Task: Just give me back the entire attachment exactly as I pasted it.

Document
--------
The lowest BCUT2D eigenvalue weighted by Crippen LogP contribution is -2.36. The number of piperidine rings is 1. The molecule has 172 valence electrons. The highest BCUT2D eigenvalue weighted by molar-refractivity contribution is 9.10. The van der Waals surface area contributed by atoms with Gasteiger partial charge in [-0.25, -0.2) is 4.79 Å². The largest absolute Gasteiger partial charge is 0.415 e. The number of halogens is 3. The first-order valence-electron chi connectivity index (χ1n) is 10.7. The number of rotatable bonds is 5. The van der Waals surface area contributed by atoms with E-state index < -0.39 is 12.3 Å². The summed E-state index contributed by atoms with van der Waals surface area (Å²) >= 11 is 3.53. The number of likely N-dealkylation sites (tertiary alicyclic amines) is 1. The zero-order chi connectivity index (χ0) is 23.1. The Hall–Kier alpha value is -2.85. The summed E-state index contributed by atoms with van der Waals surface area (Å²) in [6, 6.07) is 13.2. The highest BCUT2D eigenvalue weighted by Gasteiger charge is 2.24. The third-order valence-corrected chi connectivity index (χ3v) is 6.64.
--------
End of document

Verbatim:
The lowest BCUT2D eigenvalue weighted by Crippen LogP contribution is -2.36. The number of piperidine rings is 1. The molecule has 172 valence electrons. The highest BCUT2D eigenvalue weighted by molar-refractivity contribution is 9.10. The van der Waals surface area contributed by atoms with Gasteiger partial charge in [-0.25, -0.2) is 4.79 Å². The largest absolute Gasteiger partial charge is 0.415 e. The number of halogens is 3. The first-order valence-electron chi connectivity index (χ1n) is 10.7. The number of rotatable bonds is 5. The van der Waals surface area contributed by atoms with E-state index < -0.39 is 12.3 Å². The summed E-state index contributed by atoms with van der Waals surface area (Å²) >= 11 is 3.53. The number of likely N-dealkylation sites (tertiary alicyclic amines) is 1. The zero-order chi connectivity index (χ0) is 23.1. The Hall–Kier alpha value is -2.85. The summed E-state index contributed by atoms with van der Waals surface area (Å²) in [6, 6.07) is 13.2. The highest BCUT2D eigenvalue weighted by Gasteiger charge is 2.24. The third-order valence-corrected chi connectivity index (χ3v) is 6.64.